Vuyokazi Jamieson, another Humphrey fellow from 2021-22, is the head librarian at St. Andrew’s College in South Africa.

Jamieson is currently creating a nonprofit called Project21 that aims to encourage literacy in South Africa.

“Because of the race divisions that were there before and the physical divisions… other people aren’t able to access knowledge the same way as other people can,” Jamieson said.

Project21 looks to solve illiteracy in the country by providing books, starting book clubs, renovating libraries and training librarians, Jamieson said.

Jamieson said the Humphrey Fellowship helped her elevate Project21’s platform by connecting her with top professionals and organizations in her field.

“I wanted to team up with key people, role players in literacy,” Jamieson said.

Jamieson said she chose to do her local affiliation at Schlow Centre Region Library, which she described as “one of a kind.”

Public libraries in South Africa are not as “functional” as in America, Jamieson said, because the government controls them.

“[The South African government] doesn’t really know what goes on in libraries,” Jamieson said.

Jamieson said a public library needs to “take care of the needs of the school children.”

Schlow understands this, Jamieson said, as the Schlow librarians know the children in the State College Area School District.

“It’s a collaboration, and it’s showing [the SCASD school children] that there’s something much bigger than just this school building,” Jamieson said. “They can do research at Schlow [Centre Region] Library.”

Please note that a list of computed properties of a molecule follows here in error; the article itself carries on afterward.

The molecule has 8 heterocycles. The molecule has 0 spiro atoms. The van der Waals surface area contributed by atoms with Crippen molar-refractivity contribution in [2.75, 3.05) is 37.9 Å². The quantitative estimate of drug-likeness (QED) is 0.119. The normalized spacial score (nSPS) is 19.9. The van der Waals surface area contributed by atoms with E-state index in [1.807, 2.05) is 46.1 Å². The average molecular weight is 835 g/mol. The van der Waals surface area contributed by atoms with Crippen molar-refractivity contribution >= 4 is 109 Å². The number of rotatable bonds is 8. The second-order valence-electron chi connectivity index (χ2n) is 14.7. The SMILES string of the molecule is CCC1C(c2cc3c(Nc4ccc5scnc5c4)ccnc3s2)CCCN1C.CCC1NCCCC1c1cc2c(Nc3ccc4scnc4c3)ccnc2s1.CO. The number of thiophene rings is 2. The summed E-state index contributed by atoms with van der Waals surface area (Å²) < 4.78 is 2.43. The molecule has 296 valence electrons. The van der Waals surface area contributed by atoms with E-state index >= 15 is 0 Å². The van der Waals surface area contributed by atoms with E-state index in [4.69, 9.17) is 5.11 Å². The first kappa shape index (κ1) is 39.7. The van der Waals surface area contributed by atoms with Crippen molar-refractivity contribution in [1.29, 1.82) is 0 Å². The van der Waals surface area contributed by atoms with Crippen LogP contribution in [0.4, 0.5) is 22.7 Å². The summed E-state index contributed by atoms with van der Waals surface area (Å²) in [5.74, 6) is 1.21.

The Humphrey Fellowship gives fellows a certain amount of funds to travel for conferences, Jamieson said.

She said she used some of these funds to travel to Utah for an American Library Association conference and to Florida for the Future of Education Technology Conference.

Jamieson said she liked her host family because they had many common interests they were able to bond over, like running and music.

“I was able to slot in and be able to enjoy culture with them,” Jamieson said.

Jamieson said eating Thanksgiving dinner with her hosts’ large extended family was “quite important for [her] to experience.”

The fact that “you can design your own program” was something Jamieson also appreciated, she said.

She said she used her educational psychology research class to do a research proposal for her doctorate, which will focus on the connection of students’ engagement with book clubs to their academic success.

The Humphrey Fellowship was a year out of Jamieson’s “comfort zone.” She said it “required courage.”

Jamieson said she came to America to “take something back to South Africa.”

Because Jamieson was able to raise money for her nonprofit, she said she felt she was able to return to South Africa “with something much more concrete.”

Jamieson said the Humphrey Program has “completed the puzzle,” of her academic career.

“Each time it was difficult, and I wanted to give up, I would always think, ‘What about [my students]?’”